by David Jeremiah
In 1859 Charles Dickens wrote his famous A Tale of Two Cities, a novel featuring events occurring in late eighteenth-century Paris and London. It was the time of the French Revolution when Paris streets ran with blood spilled in the horrific reign of terror.
The Bible could also be termed a tale of two cities—Jerusalem and Babylon. Jerusalem, of course, we know as the historical capital of God’s chosen nation, Israel, and the future capital of His eternal kingdom. Babylon, on the other hand, is the city which the Bible uses as a running symbol for the worst of the world’s evils—extreme decadence, cruelty, ravenous power, and implacable contention against God.
Babylon began as Babel, the city established by the ambitious Nimrod in his attempt to organize the first worldwide government in opposition to God (Genesis 11:1-9). Centuries later it was the armies of Babylon that conquered Jerusalem, and it was the city of Babylon that held captive the exiled Jews.
Babylon fell more than five centuries before Christ, but its spirit has survived in subsequent world empires—including Rome, the decadent and cruel executioner of Christ and persecutor of the first Christians. The Roman Empire also fell. We know from biblical prophecy, however, that it will revive in the end times. But as Revelation makes clear, its spirit will be that of Babylon, because it will continue what Nimrod began—man’s attempt to usurp the authority of God.
The other city, Jerusalem, has fallen several times and has been occupied or oppressed throughout much of history. It might seem, therefore, that Babylon, the city of man, has been stronger than Jerusalem, the city of God. But that is not so. Yes, Jerusalem has been persecuted, but for a good reason: Its persecution has been a discipline designed to prepare it for its future role. Revelation makes it clear that in the history-long struggle between these two cities, Jerusalem will be the ultimate victor. It tells of Babylon’s final destruction and the ascendancy of Jerusalem as the permanent capital of God’s eternal kingdom.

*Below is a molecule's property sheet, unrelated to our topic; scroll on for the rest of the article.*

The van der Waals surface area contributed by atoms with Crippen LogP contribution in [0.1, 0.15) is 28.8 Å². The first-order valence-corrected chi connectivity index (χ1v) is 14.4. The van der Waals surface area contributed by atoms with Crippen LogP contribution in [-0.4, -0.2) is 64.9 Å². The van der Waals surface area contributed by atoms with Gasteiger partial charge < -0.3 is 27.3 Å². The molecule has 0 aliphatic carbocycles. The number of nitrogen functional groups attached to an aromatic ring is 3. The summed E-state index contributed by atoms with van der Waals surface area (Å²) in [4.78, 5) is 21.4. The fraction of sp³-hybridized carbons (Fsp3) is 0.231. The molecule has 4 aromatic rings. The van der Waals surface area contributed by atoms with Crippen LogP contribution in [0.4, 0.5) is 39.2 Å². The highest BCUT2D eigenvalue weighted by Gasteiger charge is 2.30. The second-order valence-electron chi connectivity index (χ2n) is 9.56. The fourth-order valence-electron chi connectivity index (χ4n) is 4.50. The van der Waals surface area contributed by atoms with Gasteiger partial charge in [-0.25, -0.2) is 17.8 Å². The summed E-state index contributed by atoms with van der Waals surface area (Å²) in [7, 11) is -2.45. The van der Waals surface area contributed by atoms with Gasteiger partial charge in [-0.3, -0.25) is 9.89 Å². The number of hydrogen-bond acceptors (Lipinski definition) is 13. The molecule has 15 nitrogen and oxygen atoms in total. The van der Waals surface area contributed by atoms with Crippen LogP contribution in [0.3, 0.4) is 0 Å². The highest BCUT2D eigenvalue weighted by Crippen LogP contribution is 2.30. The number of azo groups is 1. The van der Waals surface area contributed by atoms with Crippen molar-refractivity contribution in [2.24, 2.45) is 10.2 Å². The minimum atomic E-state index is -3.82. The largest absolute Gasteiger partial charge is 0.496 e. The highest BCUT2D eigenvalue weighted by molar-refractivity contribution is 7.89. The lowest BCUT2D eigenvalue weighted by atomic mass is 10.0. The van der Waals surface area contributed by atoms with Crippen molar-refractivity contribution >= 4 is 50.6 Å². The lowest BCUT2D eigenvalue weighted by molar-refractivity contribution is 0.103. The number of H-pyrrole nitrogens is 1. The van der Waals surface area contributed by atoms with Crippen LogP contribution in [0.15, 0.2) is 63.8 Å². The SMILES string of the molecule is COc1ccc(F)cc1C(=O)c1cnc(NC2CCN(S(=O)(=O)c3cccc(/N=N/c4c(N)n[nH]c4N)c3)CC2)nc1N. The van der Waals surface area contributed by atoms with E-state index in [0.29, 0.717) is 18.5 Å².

The natural question, then, is why did I choose to write a book about an evil city that will eventually suffer an eternally crushing defeat? The answer is that we are living in a time when the spirit of Babylon is in ascendancy, and we know from biblical prophecy that it will continue to rise until it dominates the entire world. I wrote this book to help us prepare for that time, which I am convinced is close upon us.
Babylon from the Inside
Nowhere in the Bible do we get a clearer picture of the nature of Babylon than in the book of Daniel. The book bears the name of its author, one of the prominent exiles force-marched to Babylon when King Nebuchadnezzar conquered Jerusalem almost six centuries before Christ. A study of Daniel is highly relevant today because it portrays a period of history that is much like what ours is fast becoming. In the first half of his book, Daniel gives us a picture of the kind of person we must be to hold strong in the face of the future God reveals to him in the last half.
I have chosen to frame this study of the book of Daniel around portraits of the personalities it presents to us. These are the “agents” of Babylon. In Daniel we meet two kinds of agents: First, we see strong characters of prayer and firm conviction that know who God is and refuse to compromise their faith by acceding to the demands of a corrupt and godless culture. Second, we see characters filled with pride, given to debauchery, and having no respect for any god but their own glory and appetites.